Although directions are given for praying over the sick, there is no direct reference in the third- and fourth-century Canons of Hippolytus to anointing with oil. An allusion to anointing can be inferred, however, from a mention in canon 222 of preparing vases for the sick (see L. Duchesne, Origins of Christian Worship [1904], 537–39); it is possible that these were vases of anointing oil.

The Council of Laodicea (a.d. 367) provided for the anointing of repentant heretics in order that they might be received back into the fellowship of the church. This practice is not linked with James’ instruction and is apparently not derived from his epistle.

From the fifth to the eighth century, anointing with oil was commonly used for both healing and exorcism. Some documents from this period specifically relate anointing to the forgiveness of sin. It appears that the oil had to be blessed by the bishop in order to be considered effective, but the act of anointing was often carried out by the lay people. Although no instructions are given for the method of anointing, it was usually accompanied by prayer or invoking the name of the Lord. Sometimes the oil was applied to the afflicted person; sometimes he or she merely touched it; and on some occasions it was consumed as a drink.

In both the Eastern and Western church, anointing for healing was widely practiced from the eighth century to the Middle Ages. However, during this period it began to be viewed as preparation for death, rather than being primarily a means of healing. Subsequently, anointing was usually accompanied by the sacraments of penance and/or Communion. The many liturgies that developed for such anointings frequently required the reading of a psalm or litany or the recitation of the Lord’s Prayer; some required the laying on of hands. In addition to the shift in emphasis, a change took place in laws regulating its administration. All of this period’s documents that are available indicate that only the priests were allowed to perform what was now considered to be a sacrament of the church.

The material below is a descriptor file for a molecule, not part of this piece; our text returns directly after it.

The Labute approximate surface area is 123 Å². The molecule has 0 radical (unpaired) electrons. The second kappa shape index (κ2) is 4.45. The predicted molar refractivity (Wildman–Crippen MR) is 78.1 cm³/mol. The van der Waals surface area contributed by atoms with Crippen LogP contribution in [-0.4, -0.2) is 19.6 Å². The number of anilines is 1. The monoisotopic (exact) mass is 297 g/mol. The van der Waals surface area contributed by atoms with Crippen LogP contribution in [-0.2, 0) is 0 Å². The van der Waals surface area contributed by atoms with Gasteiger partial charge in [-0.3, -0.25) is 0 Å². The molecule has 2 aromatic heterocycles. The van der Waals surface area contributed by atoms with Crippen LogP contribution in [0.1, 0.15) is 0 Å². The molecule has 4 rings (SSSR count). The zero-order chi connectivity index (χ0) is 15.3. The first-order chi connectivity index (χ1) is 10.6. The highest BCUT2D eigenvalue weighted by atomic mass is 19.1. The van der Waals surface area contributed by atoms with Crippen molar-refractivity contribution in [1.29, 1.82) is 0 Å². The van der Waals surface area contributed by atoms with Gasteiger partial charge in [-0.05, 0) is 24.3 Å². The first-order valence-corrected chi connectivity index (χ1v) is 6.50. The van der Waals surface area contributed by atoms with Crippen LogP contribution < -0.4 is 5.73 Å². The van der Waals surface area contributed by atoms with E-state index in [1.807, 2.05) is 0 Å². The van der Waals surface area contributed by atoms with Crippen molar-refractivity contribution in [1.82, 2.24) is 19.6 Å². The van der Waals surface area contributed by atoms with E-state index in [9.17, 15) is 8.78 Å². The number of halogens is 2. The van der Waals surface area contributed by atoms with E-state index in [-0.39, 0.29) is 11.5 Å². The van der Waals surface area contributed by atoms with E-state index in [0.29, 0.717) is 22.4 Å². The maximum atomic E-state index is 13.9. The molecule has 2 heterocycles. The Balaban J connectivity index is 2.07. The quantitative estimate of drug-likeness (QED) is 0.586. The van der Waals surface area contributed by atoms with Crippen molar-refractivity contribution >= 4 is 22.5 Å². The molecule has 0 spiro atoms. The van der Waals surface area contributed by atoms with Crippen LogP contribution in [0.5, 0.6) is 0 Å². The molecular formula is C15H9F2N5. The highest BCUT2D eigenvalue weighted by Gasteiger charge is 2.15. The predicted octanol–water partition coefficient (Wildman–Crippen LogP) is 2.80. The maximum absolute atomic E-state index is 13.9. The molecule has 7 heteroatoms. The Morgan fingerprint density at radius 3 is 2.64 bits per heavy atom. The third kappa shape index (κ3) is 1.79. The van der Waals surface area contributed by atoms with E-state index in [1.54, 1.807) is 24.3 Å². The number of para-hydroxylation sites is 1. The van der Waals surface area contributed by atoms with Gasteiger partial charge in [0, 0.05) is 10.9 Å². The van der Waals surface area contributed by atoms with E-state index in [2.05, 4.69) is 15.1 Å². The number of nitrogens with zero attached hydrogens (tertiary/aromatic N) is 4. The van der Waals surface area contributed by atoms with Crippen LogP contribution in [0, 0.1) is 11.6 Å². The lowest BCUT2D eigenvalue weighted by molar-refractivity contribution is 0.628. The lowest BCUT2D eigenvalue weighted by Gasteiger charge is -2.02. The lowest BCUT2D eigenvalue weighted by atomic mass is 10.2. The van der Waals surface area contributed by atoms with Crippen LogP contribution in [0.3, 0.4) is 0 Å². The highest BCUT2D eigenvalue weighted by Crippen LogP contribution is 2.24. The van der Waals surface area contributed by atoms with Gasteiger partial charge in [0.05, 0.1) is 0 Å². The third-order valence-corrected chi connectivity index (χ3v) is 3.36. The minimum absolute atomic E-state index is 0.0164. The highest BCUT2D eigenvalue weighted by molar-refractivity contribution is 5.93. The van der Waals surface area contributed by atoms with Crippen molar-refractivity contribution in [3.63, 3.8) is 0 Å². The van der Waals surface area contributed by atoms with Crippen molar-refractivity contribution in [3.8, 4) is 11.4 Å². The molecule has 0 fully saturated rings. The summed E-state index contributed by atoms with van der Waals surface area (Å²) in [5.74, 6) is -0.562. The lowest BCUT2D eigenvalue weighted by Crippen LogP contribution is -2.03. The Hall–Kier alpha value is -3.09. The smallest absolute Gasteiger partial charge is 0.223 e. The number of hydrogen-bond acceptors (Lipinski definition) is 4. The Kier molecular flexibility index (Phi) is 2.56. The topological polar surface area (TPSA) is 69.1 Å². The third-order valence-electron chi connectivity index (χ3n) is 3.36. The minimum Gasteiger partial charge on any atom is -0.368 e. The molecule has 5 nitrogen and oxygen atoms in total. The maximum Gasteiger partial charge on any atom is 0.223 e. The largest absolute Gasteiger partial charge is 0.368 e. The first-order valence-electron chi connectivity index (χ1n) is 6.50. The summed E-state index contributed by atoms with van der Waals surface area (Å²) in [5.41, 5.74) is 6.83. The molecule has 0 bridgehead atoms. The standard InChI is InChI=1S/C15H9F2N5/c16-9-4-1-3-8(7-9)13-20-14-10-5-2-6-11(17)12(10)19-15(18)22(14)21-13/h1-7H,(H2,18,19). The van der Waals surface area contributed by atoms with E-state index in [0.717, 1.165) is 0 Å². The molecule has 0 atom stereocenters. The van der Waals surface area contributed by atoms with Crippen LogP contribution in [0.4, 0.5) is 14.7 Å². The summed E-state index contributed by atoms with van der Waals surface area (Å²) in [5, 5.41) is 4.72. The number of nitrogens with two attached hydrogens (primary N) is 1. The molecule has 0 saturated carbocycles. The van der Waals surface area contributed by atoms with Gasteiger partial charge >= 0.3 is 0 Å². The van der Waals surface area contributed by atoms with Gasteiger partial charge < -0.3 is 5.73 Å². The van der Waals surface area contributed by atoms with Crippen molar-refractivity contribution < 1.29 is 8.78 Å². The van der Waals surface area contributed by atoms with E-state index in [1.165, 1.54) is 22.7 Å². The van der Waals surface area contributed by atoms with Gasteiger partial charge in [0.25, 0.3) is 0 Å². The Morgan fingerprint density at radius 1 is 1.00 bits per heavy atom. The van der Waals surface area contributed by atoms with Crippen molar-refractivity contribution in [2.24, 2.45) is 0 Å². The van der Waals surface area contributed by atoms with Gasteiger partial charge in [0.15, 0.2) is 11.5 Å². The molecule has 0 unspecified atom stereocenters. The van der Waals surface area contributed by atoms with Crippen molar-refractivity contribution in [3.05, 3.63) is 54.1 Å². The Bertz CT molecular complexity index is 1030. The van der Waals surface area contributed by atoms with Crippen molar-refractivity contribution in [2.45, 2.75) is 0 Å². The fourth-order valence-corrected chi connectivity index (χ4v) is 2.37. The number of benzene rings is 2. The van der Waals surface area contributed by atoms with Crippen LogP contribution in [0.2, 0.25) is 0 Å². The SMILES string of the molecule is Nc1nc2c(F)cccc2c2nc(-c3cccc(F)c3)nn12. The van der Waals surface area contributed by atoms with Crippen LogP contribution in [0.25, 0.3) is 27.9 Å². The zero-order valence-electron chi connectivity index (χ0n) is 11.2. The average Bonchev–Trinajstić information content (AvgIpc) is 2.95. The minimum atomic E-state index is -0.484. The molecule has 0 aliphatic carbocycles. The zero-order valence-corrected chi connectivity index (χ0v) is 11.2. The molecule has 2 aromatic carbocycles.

Sacramental Practice

The theology of anointing for extreme unction, which began with liturgical reform under Charlemagne, became formalized during the Middle Ages. The emphasis of this sacrament was on forgiveness of sin. Many instructions were written on the way this sacrament was to be administered. These instructions allow for the possibility that physical healing may take place as a result of this sacrament, since the removal of sin would necessarily have a beneficial effect on the body. However, spiritual healing was of primary concern, since the sacrament was performed only in extreme cases when death was probable.

The emphasis on anointing for extreme unction rather than for physical healing is still apparent in the Roman Catholic church. Indeed, its official interpretation of James’ instructions for anointing and prayer for healing is that they refer to preparation for death. Since this anointing is considered to be a sacrament, the church allows only ordained priests to administer it.

Many Protestant churches which do not anoint in extremis practice anointing for healing in accordance with James 5:14–15. Anointing is a regular occurrence in churches of the Pentecostal and charismatic traditions, which believe in supernatural healings as a gift of the Holy Spirit.